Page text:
6C 2500 Villa d'Este[edit]

The 6C 2500 Villa d'Este was introduced in 1949 and was produced until 1952, named for the Concorso d'Eleganza held in Villa d'Este;[27] a Touring Superleggera-bodied version won the prize. Villa d'Este was Alfa's last hand built model, only 36 examples made (including 5 cabriolets).

6C 2500 Coloniale[edit]

The 6C 2500 Coloniale was a staff car version of the third series 6c 2500.[28] It had been commissioned in 1938 by the Italian Ministry of Defense, for military use in the Italian colonies.[29] Two prototypes 6C 2500 Coloniale were manufactured in 1939. One of them was shipped to Italian East Africa, where Giambattista Guidotti[a] had been instructed to conduct testing in the harsh operational conditions. The car was the first to be manufactured using technology developed by the renowned Carrozzeria Touring, the Superleggera. The car had two spare wheels, a fuel tank of 120 litres and four additional reserves with a capacity of 70 litres of gasoline. In addition there was a locking differential, engaged from the dashboard by the driver. Regular production started in 1941, and the first batch of 150 vehicles was delivered between 1941 and 1942; afterwards production stopped due to the war events[29] Total production amounted to 150 series cars plus two prototypes.

6C 2500 Sport Pininfarina[edit]

The 2500 Pininfarina was manufactured during the Second World War on the 1943, when “Alfa Romeo” manufacture was adjusted to build technology for the needs of the army. The vehicles of the 1943 make only had their chassis and the transmission parts assembled on the production line, however, the body and interior design was done by the Italian design studio Pininfarina.

6C 3000 (1948–1954)[edit]

In 1948 a first Alfa Romeo 6C 3000 prototype was built.[30] It was a 5-6 passenger 4-door saloon car of the same class of the 6C 2500, but which could be built using more modern and economical manufacturing processes.[30]

Like its predecessor, the three-litre engine had a cast iron block, an aluminium head with hemispherical combustion chambers, two valves per cylinder, angled 90º and timed by directly acting, chain driven dual overhead camshafts. Fed by a twin-choke carburettor, it developed 120 PS (88 kW), sent to the rear wheels through a 4-speed all-synchromesh gearbox with a column-mounted shifter as on the 6C 2500. The car used unit body construction, had a wheelbase of 3.05 m (120 in) and a dry weight of 1,400 kg.[30] The all-independent suspension was of the double wishbone type with coil springs upfront, and trailing arm type with transverse torsion bars at the rear.[30]

After three prototypes had been made between 1948–49, the project was abandoned when market analysis and product planning suggested the development of a smaller four-cylinder car—the Alfa Romeo 1900.[30] Despite this, the 3-litre engine was developed for competition use and gave birth to a number sports racing cars during the first half of the 1950s: the 6C 3000 C50, 6C 3000 CM and 6C 3000 PR.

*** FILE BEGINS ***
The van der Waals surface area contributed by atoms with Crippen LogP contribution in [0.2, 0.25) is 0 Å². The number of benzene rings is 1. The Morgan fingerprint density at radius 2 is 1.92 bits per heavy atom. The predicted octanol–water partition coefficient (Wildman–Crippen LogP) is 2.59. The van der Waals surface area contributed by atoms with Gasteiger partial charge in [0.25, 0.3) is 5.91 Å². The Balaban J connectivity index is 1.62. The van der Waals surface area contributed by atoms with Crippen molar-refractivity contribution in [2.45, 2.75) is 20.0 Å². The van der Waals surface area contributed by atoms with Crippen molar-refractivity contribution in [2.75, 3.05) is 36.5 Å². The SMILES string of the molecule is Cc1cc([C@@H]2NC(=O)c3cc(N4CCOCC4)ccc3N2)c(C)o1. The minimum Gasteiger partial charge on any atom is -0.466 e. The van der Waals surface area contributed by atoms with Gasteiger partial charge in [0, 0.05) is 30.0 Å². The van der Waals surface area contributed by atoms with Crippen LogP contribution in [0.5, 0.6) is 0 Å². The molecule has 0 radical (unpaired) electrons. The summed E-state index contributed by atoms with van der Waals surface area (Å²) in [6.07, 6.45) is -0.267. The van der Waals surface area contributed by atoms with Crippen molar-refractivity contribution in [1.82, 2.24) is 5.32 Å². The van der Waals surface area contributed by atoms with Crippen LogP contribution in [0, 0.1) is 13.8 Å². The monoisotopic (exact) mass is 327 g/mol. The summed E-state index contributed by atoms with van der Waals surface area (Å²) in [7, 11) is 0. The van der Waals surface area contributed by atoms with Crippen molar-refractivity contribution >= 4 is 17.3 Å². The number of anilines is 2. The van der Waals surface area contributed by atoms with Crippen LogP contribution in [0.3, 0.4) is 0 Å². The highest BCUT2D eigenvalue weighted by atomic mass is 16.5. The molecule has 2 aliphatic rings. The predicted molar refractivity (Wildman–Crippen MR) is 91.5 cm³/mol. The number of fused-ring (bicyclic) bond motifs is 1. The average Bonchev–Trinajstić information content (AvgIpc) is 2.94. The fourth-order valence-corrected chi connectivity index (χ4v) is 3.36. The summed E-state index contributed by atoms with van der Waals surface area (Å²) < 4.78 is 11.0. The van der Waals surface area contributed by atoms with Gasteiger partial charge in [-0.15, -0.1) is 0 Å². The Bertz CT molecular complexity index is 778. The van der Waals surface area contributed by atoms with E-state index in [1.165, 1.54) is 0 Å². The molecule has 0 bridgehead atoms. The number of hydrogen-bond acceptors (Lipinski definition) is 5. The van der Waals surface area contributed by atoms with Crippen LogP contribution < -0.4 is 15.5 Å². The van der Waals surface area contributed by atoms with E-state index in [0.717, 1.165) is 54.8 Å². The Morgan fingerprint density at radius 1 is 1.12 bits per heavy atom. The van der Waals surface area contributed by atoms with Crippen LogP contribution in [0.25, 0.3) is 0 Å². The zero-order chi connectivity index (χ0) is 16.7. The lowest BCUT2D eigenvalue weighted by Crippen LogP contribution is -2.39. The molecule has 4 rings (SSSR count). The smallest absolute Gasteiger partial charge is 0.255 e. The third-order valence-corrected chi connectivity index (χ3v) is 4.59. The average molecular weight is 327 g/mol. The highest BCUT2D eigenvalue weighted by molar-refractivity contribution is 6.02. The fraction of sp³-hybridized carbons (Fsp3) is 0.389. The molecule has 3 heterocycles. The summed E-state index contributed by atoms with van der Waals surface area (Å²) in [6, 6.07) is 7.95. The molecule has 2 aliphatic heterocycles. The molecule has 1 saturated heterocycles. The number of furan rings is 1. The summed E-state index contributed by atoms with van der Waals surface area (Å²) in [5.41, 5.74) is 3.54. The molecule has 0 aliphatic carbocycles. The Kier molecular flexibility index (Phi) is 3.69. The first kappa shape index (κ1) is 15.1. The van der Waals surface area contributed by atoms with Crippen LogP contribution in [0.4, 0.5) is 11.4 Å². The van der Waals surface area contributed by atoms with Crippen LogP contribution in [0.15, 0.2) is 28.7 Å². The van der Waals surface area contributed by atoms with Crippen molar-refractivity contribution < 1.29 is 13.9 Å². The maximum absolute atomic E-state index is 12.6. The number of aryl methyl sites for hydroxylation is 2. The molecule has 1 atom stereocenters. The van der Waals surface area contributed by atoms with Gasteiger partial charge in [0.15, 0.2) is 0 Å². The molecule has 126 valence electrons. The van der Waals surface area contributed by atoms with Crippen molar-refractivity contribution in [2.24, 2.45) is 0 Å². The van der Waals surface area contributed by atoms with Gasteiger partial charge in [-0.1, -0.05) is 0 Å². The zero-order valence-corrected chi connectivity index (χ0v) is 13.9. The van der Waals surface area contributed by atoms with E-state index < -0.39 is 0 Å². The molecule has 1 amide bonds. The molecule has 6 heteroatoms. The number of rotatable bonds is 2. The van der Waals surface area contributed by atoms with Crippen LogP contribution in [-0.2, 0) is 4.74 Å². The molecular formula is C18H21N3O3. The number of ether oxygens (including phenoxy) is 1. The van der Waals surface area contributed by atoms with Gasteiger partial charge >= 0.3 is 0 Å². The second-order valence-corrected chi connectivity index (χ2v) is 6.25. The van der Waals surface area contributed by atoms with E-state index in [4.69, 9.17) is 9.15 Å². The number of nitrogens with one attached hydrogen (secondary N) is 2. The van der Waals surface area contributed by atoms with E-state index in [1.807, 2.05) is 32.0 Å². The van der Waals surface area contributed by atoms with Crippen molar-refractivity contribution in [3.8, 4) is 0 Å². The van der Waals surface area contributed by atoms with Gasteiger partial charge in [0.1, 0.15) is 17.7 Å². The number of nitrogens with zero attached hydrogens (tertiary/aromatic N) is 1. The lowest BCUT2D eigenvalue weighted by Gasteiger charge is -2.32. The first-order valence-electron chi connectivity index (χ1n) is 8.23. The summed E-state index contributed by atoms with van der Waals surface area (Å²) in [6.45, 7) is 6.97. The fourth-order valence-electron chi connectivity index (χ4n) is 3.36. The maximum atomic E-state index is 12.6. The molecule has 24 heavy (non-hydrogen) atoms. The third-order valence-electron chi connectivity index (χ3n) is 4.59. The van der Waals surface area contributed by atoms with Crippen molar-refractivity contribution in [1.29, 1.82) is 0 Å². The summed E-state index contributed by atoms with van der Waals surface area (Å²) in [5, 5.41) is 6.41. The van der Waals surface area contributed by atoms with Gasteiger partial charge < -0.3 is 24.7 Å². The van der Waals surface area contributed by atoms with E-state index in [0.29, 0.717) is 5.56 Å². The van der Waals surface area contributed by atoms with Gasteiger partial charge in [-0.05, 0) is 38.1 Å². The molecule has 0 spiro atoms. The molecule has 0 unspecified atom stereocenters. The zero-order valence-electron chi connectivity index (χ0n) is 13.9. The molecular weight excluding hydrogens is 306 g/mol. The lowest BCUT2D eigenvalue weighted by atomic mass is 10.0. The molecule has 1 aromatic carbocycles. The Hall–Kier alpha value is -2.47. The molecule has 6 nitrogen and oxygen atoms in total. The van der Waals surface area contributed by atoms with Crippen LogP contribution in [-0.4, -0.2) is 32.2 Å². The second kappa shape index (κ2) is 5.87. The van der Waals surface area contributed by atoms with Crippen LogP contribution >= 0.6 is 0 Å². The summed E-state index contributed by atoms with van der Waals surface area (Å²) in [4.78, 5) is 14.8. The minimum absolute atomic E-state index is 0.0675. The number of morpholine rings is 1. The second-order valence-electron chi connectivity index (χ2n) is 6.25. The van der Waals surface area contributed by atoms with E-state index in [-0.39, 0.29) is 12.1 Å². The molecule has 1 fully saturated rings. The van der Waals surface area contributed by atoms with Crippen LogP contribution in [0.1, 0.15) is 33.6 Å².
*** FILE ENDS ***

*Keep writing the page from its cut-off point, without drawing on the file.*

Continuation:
Model Engine Displacement
Bore x stroke
Carburettor(s) Peak power Top speed
6C 3000[30] I6 DOHC 2,955 cc
82.55 x 92 mm
7.5:1 1x downdraught
120 PS (88 kW) at 4,800 rpm 166 km/h (103 mph)
6C 3000 C50[31] 8.6:1 3x sidedraught
168 PS (124 kW) at 6,000 rpm 226 km/h (140 mph)
6C 3000 CM[32] 3,495 cc
87 x 98 mm
8.2:1 6x sidedraught
246 PS (181 kW) or 275 PS (202 kW) at 6,500 rpm 250 km/h (155 mph)
6C 3000 PR[33] 2,943 cc
87 x 83 mm
6x sidedraught
260 PS (191 kW) at 7,000 rpm 260 km/h (162 mph)

6C 3000 C50[edit]

In 1950 a 6C 3000 engine from the prototypes was tuned for racing and installed in a 6C 2500 Competizione, which became the 6C 3000 C50.[31] Being based on a 6C 2500 chassis, the car had a ladder frame with a 2.50 m (98 in) wheelbase, and a dry weight of 870 kg (1,918 lb).[31] Three twin-choke carburettors and a raised compression ratio brought the output of the three-lithre straight six to 168 PS (124 kW).[31] This one-off racing car was entered at the 1950 Mille Miglia with number 740, driven by Sanesi and Bianchi; the car did not finish the race, as the two had to withdraw near Ferrara.[31]

6C 3000 CM[edit]

Alfa Romeo 6C 3000 CM
Alfa Romeo 6C 3000 PR
1953 Alfa Romeo 3000CM.jpg
The 6C 3000 CM spider of Museo Storico Alfa Romeo at Goodwood Festival of Speed 2009
Constructor Alfa Romeo
Technical specifications[34]
Chassis Tube spaceframe with backbone
Suspension (front) Double wishbones, coil springs, hydraulic dampers, anti-roll bar
Suspension (rear) De Dion tube, torque arms, coil springs, hydraulic dampers
Wheelbase 2.25 m (88.6 in) (CM)
2.20 m (86.6 in) (PR)
Engine 3,495 cc (213.3 cu in) (CM)
2,943 cc (179.6 cu in) (PR)
Transmission 5-speed, limited slip differential
Weight 960 kg (2,116.4 lb) (CM coupé)
930 kg (2,050.3 lb) (CM spider)
920 kg (2,028.3 lb) (PR)
Brakes Hydraulic, drums, rears inboard
Competition history

In 1952 engine parts of the 6C 3000 were used again on the 6C 3000 CM—for Competizione Maggiorata or Competition Enlarged Displacement. The propulsion system of this model comes from a project by Giuseppe Busso. It was different from his ancestor: it still used several components of the 3-litre engine from the 6C 3000 prototype, but as its name implied engine capacity was increased to 3,495 cc. The chassis was a tube frame based around a centre backbone; suspension was by Double wishbones and by a De Dion tube at the rear.[32] Six 6C 3000 CM were built: four coupés and two spiders, bodied by Carrozzeria Colli.[32][14][35]